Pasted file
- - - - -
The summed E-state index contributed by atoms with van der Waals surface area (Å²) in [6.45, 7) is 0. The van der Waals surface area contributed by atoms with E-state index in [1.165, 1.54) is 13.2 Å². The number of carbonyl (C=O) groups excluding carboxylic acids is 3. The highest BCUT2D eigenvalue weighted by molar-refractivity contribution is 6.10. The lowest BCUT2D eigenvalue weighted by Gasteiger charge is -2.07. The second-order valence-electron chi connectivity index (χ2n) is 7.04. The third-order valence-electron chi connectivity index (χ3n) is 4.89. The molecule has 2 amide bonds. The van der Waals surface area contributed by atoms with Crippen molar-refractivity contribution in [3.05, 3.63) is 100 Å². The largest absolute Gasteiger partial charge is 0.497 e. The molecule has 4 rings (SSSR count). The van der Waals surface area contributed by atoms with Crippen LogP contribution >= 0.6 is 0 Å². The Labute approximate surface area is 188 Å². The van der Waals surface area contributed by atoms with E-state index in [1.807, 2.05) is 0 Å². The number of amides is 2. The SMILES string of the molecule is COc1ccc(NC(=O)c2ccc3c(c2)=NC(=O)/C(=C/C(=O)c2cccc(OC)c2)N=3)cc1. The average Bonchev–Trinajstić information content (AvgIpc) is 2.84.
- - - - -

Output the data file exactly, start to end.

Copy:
The summed E-state index contributed by atoms with van der Waals surface area (Å²) in [6.45, 7) is 0. The van der Waals surface area contributed by atoms with E-state index in [1.165, 1.54) is 13.2 Å². The number of carbonyl (C=O) groups excluding carboxylic acids is 3. The highest BCUT2D eigenvalue weighted by molar-refractivity contribution is 6.10. The lowest BCUT2D eigenvalue weighted by Gasteiger charge is -2.07. The second-order valence-electron chi connectivity index (χ2n) is 7.04. The third-order valence-electron chi connectivity index (χ3n) is 4.89. The molecule has 2 amide bonds. The van der Waals surface area contributed by atoms with Crippen molar-refractivity contribution in [3.05, 3.63) is 100 Å². The largest absolute Gasteiger partial charge is 0.497 e. The molecule has 4 rings (SSSR count). The van der Waals surface area contributed by atoms with Crippen LogP contribution >= 0.6 is 0 Å². The Labute approximate surface area is 188 Å². The van der Waals surface area contributed by atoms with E-state index in [1.807, 2.05) is 0 Å². The number of amides is 2. The SMILES string of the molecule is COc1ccc(NC(=O)c2ccc3c(c2)=NC(=O)/C(=C/C(=O)c2cccc(OC)c2)N=3)cc1. The average Bonchev–Trinajstić information content (AvgIpc) is 2.84.